Under the statutes, to exempt from taxation property used for charitable or •
educatlonal purposes lt must appear that it 1s dedicated to the public use lnstead
of to prlvate galn. one of the attrlbutes essential to such use is that no private
profit can be reallzed from lt. A school for dependent and neglected boys, maintained
by a prlvate nonproflt corporation, was held exempt from taxation. Connecticut Junior
Republic Association vs. Town of L1tchf1eld, 119 Conn. 106, 174 A. 504 (1954).
A Masonic Temple was held not to be used exclusively for *char1table purposes*
w1th1n the meaning of thestatute exempting property ofcorporatlons so used. _Mason1c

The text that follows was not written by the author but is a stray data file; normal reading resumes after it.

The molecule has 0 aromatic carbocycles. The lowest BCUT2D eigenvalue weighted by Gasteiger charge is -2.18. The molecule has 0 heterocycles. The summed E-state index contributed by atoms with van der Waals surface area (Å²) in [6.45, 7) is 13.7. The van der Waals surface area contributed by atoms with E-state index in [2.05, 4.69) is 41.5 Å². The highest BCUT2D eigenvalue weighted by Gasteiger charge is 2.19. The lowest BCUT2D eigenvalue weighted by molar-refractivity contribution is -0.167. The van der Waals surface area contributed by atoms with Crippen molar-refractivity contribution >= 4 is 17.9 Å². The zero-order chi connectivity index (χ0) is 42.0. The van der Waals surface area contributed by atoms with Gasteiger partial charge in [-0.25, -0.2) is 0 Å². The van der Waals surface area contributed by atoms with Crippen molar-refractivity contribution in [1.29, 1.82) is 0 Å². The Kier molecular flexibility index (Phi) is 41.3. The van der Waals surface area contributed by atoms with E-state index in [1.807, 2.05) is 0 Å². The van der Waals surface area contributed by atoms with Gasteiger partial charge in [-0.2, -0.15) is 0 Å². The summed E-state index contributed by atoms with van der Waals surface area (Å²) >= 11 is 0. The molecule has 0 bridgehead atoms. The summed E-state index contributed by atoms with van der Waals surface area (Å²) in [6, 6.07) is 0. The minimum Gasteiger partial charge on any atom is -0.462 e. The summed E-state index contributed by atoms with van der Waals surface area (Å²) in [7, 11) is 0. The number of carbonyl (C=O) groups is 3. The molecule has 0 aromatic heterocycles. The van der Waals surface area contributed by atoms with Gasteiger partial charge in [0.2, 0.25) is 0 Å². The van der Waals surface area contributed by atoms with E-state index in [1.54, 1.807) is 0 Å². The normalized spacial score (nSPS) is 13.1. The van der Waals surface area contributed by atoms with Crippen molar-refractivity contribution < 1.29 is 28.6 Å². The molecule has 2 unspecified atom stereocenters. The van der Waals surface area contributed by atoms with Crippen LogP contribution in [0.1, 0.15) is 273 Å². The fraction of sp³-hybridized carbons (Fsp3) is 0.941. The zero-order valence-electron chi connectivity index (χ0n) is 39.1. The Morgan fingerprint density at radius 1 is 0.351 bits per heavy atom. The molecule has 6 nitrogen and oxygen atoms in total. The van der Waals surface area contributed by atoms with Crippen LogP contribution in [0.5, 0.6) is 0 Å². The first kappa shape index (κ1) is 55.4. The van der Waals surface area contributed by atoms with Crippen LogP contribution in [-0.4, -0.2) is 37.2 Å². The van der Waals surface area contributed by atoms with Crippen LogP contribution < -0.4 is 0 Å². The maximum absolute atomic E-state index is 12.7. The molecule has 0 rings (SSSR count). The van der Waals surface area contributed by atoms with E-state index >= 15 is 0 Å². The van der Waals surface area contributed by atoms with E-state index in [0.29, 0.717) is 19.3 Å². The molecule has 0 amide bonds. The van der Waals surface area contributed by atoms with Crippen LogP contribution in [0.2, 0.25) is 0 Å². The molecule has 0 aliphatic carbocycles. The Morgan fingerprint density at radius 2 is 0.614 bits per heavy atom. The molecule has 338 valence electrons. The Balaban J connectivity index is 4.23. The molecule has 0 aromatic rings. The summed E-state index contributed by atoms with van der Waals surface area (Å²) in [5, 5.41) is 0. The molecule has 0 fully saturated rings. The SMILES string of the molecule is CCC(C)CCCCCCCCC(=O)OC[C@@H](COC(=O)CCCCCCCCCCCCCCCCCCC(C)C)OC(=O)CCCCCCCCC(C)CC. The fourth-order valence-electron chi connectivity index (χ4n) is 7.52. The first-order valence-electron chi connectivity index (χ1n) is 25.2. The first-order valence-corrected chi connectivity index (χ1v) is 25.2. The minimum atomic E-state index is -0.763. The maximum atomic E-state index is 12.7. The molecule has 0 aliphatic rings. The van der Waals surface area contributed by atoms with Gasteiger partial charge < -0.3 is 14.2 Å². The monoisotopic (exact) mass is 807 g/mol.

Building Association of Stamford,Connect1cut vs. Town of Stamford, 119 Conn. 55, 174 •
A. 501 (1954). '
To exempt property from taxation under the statutes, it must be *sequestered
from private and devoted to public use.* where the charter of a nonstock corporation
which operated a school for glrls but did not preclude payment of profltsto its mem-
bers or distrlbutionof property on dissolution, ltsproperty was held not exempt from
taxation even though there was no actual profit. Female Academy of the Sacred Heart ·
of Albany vs. Town of Davlen, 108 Conn. 156, 142 A. 678 (1928).

Connecticut 3
II. Financial Powers and Limitations——Continued
C. Borrowing and Use of Credit——Continued
(2) Counties and Other Local Units
No provision.
D. Other Income
• . The fund, called the School Fund, shall remain a perpetual
fund, the interest of which shall be inviolably appropriated to the sup-